A recent AFP article looks for answers to this question by talking with activists from the Vietnam War-era and students involved in opposing the current wars in Iraq and Afghanistan.
There are of course many reasons for the decline of activism at universities, which have historically been a hotbed for anti-war activity.
Mounting economic and academic pressures on today’s youth, intimidation by authorities, online distractions and conflicted views about the “good” war in Afghanistan, not to mention other causes such as health care and slashed school budgets clawing for attention, have conspired to snuff out anti-war activism on campus, experts and students say.
Tom Hayden, one of the founders of Students for a Democratic Society (SDS) in the 1960s, pinned it squarely on the privatization of conflict.
“Students were the bulwark of the anti-Vietnam war movement because students were being drafted, full stop,” Hayden said. “Ending forced conscription radically diminished the possibilities of future student anti-war protests.”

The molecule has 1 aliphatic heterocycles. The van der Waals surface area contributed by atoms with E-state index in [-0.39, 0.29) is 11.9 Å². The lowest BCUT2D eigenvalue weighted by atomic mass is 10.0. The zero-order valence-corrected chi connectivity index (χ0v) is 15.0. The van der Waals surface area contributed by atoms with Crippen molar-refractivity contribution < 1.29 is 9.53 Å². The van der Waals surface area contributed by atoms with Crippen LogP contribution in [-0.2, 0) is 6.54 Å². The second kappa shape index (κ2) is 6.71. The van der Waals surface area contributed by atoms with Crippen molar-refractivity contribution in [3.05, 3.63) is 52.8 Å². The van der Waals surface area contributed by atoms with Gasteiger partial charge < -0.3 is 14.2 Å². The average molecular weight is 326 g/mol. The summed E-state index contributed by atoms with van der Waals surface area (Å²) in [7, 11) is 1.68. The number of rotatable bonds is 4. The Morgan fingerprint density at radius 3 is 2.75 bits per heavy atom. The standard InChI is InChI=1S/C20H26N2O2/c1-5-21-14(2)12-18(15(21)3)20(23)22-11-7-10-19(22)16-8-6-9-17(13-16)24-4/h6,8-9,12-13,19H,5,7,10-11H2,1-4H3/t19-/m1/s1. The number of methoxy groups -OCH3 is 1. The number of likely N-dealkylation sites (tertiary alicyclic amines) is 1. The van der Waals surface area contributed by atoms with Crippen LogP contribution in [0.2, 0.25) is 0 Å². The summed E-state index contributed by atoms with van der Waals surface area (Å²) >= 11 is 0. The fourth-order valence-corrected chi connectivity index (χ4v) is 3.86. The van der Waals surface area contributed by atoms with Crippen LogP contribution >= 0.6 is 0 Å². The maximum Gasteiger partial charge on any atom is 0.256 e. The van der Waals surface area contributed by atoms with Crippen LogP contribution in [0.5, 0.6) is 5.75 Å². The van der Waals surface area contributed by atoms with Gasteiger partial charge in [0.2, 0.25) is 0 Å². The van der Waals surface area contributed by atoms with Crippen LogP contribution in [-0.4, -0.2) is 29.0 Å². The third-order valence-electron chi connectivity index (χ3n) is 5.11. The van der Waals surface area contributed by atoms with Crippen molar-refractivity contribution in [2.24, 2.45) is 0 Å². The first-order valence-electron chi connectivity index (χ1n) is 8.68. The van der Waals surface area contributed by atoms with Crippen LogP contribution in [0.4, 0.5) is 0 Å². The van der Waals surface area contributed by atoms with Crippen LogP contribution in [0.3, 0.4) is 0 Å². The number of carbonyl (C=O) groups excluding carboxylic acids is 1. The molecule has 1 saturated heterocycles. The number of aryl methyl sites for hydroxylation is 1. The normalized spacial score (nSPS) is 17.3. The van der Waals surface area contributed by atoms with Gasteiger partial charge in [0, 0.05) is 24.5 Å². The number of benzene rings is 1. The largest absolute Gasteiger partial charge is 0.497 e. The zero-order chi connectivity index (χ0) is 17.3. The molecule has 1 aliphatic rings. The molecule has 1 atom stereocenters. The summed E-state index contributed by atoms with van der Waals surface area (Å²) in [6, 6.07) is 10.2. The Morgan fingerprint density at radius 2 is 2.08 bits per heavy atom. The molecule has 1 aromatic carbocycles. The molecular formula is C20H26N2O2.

The article also points out that young people today are “marching with their fingers instead of their feet.”
Some, including myself, question how much pressure this type of activism really puts on those in power to change course.
In “Reckonings,” producer Stephanie Lepp explores how people change, asking listeners to examine their own assumptions about how far they can stretch their empathy.
Recent criticisms calling the founder of nonviolent theory a Cold Warrior are way off the mark. To rightly evaluate him, we need to understand the role he chose for himself.
A six-week strike by teachers has bolstered a movement against proposed austerity measures targeting Lebanon’s dangerously underfunded education system.